I later read that the Ancient Egyptians regarded the pomegranate as a symbol of prosperity and ambition. The knight is skewering a pomegranate with his golden kitana, spilling the seeds in a symbolic gesture for further abundance to come. The hilt of the kitana offers another blade showing the abundance of resources at the knight's disposal. Golden diamonds accentuate the hilt as an obvious nod to riches and wealth. 

The scarecrow that is the Knight of Pentacles wears a golden youth face mask with decadent baroque curls. It represents the beauty and youth that prosperity offers. The samurai helmet extends into a set of horns vaguely alluding to the bull (Taurus, an earth sign) and a golden leaf crowning the helmet as a reminder of the knight's bond with the natural world. 

The Knight of Pentacles' steed is a horse of pure gold with golden pentacle coins entwined in its fancy curls. Vines, representative of the abundance of nature (and, again, the knight's ties to this), cling to the proud golden horse. It bares a coin slot indicating a willingness to receive abundance.  


The Knight of Cups

The image of the Knight of Cups came to me several months ago albeit he looked pretty different. Originally, the colors for the piece would have been predominately gold and blue with the knight himself being a cyborg composed of golden machinery, tubes of water, and tanks of sea life. The main shift in colors was one of the few times when I've allowed thought to trump feeling and it surprisingly worked in my favor.

I doubt I'd be nearly as happy with the outcome of the Knight of Cups had I gone with my first idea. Of course, the first idea was almost a reflex to a concept that was yet to be fully formed. The Knight of Cups is about movement forward in romance, art, and higher goals of the heart in general. In order to properly express these themes, I needed colors that set the mood. Since the Cups are representative of the element of water, I designed the Knight of Cups standing before the sea (or more likely rising from it).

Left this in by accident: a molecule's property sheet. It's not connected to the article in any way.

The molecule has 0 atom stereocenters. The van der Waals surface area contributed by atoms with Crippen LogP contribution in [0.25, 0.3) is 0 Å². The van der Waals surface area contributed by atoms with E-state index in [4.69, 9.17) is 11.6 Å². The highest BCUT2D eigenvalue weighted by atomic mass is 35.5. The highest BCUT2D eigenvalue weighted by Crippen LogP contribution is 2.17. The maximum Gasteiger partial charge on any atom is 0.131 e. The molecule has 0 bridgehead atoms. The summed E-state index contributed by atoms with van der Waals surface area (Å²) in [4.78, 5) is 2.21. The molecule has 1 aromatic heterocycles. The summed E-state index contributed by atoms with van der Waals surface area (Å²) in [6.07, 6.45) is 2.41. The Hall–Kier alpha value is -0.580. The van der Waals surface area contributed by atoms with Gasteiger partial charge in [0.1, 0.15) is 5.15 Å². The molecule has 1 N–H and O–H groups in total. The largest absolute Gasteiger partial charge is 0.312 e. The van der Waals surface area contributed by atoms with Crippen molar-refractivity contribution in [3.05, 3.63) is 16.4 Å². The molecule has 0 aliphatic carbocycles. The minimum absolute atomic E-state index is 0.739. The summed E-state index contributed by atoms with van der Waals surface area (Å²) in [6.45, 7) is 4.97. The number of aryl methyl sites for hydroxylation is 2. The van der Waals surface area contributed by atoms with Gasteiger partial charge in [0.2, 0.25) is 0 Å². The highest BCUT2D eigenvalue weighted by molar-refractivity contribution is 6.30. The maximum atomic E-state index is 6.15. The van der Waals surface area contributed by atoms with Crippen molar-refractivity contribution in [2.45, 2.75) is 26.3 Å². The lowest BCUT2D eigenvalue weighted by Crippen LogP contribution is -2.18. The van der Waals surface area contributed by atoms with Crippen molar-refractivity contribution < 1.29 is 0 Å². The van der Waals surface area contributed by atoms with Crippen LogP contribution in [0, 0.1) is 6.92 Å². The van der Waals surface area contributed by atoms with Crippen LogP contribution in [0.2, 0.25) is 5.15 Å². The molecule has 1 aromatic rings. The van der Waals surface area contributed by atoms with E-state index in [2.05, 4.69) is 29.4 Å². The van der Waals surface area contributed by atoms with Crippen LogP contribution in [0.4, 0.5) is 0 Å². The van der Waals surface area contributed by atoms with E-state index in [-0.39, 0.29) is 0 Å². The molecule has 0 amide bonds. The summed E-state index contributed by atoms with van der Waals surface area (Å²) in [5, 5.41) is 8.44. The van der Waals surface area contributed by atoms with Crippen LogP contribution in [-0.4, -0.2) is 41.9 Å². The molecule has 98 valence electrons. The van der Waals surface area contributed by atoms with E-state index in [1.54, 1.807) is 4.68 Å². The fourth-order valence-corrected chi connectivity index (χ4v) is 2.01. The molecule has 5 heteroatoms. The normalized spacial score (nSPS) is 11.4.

Around the time that it came to color the illustration, I had been listening to a lot of new romantic groups like Duran Duran, Kajagoogoo, and Fashion. The song I was most listening to by Fashion, "You Only Left Your Picture", was used in a season 1 episode of Miami Vice and I somehow found myself looking at promo shots from the show. One shot featured a moody and gorgeous twilight sky reflected in a Miami bay and I thought the look of it was perfect for the mood I wanted to achieve.

The watercolor offered a bit of a challenge in mimicking what I saw in the Miami Vice promo photo, but I was still ecstatic over the results. At its heart, the image in the Knight of Cups of the twilit sea beneath the melodramatic sky perfectly represented the emotion I wanted in this card. I don't need to spell out that making an octopus-headed entity seem romantic has its hurdles.